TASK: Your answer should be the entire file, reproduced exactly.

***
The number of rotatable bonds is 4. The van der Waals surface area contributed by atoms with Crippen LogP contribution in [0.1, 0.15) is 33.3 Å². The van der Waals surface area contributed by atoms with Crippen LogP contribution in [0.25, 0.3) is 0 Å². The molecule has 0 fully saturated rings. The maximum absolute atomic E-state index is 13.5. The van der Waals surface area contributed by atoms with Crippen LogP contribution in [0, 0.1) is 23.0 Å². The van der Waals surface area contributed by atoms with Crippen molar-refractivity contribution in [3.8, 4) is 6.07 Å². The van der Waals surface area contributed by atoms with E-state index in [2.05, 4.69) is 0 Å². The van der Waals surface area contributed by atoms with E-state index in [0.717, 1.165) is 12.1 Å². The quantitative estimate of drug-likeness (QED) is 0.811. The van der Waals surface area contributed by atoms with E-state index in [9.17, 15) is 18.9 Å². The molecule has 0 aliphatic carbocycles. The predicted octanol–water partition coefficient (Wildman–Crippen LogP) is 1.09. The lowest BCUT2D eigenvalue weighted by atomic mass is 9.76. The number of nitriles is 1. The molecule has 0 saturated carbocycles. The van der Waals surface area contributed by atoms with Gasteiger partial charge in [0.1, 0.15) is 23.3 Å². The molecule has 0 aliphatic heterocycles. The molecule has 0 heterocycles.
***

The number of rotatable bonds is 4. The van der Waals surface area contributed by atoms with Crippen LogP contribution in [0.1, 0.15) is 33.3 Å². The van der Waals surface area contributed by atoms with Crippen LogP contribution in [0.25, 0.3) is 0 Å². The molecule has 0 fully saturated rings. The maximum absolute atomic E-state index is 13.5. The van der Waals surface area contributed by atoms with Crippen LogP contribution in [0, 0.1) is 23.0 Å². The van der Waals surface area contributed by atoms with Crippen molar-refractivity contribution in [3.8, 4) is 6.07 Å². The van der Waals surface area contributed by atoms with E-state index in [2.05, 4.69) is 0 Å². The van der Waals surface area contributed by atoms with E-state index in [0.717, 1.165) is 12.1 Å². The quantitative estimate of drug-likeness (QED) is 0.811. The van der Waals surface area contributed by atoms with E-state index in [9.17, 15) is 18.9 Å². The molecule has 0 aliphatic carbocycles. The predicted octanol–water partition coefficient (Wildman–Crippen LogP) is 1.09. The lowest BCUT2D eigenvalue weighted by atomic mass is 9.76. The number of nitriles is 1. The molecule has 0 saturated carbocycles. The van der Waals surface area contributed by atoms with Gasteiger partial charge in [0.1, 0.15) is 23.3 Å². The molecule has 0 aliphatic heterocycles. The molecule has 0 heterocycles.